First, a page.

Culturally Informed Robots in Learning Activities (CIRILA)
Educational AI systems can offer learners valuable teaching and exercise support. And social robots can make such AI support even more effective. However, robots need to be more adaptable to different student groups and individuals with different backgrounds.
Social robots open new opportunities for AI support within learning as they imitate human communication better than conventional screen-based methods. The project aims to leverage such opportunities by developing robotic AI systems for learning support adapted to the different language, culture and experience-related backgrounds of students.
The researchers plan to compare how student groups whose native language is Swedish and groups with Swedish as a second language respectively, interact with a social robot that helps them to practise in the same material in vocational training courses. This applies to trainee teachers and nurses, for example.
A first step in the project will be to develop an AI system that works well for groups of native Swedish speakers. The next step will be to test the same system in groups with Swedish as a second language. What difficulties do they encounter, what works and what doesn’t work in communication with the robot? For example, does the robot need to speak more slowly or become better at reading student reactions?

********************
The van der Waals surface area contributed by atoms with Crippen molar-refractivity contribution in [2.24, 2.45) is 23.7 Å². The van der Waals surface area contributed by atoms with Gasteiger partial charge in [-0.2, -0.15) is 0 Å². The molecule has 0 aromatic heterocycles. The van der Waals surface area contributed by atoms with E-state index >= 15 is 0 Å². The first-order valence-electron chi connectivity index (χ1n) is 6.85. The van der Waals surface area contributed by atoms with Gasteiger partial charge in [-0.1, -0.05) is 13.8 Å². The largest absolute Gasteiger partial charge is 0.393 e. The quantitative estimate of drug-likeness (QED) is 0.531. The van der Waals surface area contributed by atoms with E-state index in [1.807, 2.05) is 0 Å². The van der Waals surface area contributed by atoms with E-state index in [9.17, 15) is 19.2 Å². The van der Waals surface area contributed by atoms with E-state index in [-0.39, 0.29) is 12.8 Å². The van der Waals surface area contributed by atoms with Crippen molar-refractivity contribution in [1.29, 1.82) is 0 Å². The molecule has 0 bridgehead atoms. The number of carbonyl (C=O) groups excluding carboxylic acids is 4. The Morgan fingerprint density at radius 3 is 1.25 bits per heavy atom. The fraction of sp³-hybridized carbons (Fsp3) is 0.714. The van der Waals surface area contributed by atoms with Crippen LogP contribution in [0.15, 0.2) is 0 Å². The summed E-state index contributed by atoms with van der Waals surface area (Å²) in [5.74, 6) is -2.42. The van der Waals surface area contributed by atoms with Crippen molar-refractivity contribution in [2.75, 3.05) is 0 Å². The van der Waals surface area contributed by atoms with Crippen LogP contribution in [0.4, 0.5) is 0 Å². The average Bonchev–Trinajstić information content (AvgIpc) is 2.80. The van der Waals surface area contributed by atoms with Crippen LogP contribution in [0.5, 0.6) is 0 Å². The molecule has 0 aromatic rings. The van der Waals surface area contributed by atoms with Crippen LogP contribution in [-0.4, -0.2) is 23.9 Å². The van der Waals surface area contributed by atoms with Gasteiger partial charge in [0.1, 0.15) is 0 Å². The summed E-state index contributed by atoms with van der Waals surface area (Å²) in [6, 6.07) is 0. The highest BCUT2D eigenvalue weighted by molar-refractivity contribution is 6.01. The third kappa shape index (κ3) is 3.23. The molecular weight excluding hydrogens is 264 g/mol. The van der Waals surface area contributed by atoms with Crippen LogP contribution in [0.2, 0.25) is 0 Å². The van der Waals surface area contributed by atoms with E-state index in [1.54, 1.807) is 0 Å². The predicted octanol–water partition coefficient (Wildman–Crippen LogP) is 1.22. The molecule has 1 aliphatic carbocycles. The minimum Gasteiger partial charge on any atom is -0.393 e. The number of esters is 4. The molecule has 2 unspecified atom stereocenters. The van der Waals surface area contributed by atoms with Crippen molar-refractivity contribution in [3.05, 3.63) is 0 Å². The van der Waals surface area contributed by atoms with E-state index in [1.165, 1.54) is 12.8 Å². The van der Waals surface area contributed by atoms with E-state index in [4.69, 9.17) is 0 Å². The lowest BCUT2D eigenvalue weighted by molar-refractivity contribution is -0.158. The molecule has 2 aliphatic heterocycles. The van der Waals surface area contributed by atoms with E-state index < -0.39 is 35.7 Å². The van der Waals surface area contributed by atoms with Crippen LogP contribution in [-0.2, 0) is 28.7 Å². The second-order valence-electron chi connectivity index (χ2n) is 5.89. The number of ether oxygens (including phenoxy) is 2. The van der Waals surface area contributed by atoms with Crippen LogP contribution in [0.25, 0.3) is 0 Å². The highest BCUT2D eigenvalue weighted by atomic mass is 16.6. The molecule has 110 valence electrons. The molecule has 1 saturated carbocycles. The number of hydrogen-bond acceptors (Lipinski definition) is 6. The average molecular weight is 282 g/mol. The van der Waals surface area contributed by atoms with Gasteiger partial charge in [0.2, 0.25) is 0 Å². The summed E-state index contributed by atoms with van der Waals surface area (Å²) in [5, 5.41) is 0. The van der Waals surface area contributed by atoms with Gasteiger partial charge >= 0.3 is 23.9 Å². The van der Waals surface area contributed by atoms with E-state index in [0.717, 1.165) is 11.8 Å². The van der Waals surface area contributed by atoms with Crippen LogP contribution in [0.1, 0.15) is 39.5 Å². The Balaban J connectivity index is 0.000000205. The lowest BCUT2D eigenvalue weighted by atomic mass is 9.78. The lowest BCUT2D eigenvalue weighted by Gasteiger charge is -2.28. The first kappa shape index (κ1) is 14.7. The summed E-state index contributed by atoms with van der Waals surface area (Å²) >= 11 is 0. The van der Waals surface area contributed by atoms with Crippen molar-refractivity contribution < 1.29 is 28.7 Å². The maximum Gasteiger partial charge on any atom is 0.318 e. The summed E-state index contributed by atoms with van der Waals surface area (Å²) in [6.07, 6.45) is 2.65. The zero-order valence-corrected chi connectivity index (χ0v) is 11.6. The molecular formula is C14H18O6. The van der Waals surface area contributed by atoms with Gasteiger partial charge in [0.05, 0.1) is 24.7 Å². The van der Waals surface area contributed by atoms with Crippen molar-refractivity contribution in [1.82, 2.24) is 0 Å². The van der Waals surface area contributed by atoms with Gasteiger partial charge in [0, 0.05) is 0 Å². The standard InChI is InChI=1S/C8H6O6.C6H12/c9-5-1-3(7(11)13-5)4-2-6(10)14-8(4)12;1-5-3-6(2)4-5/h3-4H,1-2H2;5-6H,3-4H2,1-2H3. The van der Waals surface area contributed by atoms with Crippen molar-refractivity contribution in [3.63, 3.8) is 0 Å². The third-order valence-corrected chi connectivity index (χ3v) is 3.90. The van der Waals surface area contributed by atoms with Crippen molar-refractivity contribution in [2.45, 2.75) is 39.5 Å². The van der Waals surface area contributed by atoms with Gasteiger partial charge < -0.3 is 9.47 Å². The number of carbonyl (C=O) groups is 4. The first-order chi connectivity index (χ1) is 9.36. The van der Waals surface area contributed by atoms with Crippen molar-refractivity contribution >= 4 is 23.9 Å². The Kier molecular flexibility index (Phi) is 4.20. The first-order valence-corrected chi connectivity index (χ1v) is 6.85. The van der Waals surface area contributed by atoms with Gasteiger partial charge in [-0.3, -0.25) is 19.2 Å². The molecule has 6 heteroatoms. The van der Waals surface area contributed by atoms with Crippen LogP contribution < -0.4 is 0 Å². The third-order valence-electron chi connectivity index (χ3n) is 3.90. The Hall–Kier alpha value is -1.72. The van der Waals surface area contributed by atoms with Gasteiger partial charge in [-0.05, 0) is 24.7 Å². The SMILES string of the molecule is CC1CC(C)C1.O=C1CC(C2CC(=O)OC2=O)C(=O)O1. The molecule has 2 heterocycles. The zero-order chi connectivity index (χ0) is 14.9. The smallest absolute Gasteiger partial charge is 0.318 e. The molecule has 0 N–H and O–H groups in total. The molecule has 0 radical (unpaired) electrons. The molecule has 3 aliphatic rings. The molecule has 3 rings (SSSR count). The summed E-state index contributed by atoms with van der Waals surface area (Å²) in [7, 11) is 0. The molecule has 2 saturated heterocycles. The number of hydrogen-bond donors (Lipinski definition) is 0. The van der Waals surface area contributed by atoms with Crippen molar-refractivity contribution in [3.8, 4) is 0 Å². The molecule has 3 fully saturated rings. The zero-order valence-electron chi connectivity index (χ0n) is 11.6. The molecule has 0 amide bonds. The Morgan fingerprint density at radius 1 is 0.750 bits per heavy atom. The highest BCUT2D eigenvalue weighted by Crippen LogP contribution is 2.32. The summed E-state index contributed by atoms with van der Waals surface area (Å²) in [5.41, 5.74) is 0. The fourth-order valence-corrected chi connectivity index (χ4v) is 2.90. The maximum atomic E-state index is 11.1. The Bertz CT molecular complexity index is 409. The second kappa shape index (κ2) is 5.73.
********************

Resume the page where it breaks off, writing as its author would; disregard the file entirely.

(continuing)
After implementing modifications, it will then be time to test the robot in the group of native Swedish speakers. Will the robot perform less well with the modified system in this group? Or equally well? Or even perhaps, that this student group, or at least certain individuals in the group benefit from the modifications that have been done?
KTH researchers within social robotics and computer supported learning are cooperating in the project with researchers in didactics and interaction analysis at Stockholm University.
The robot being used in the project, a Swedish Furhat, is ideally suited for the study. With the help of audio visual information, it can read student reactions such as confusion or frustration for example, that would indicate the exercise needs to be adapted.
Professor, KTH Royal Institute of Technology
Ali Reza Majlesi
Senior Lecturer, Stockholm University
Associate Professor, KTH Royal Institute of Technology
Assistant Professor, KTH Royal Institute of Technology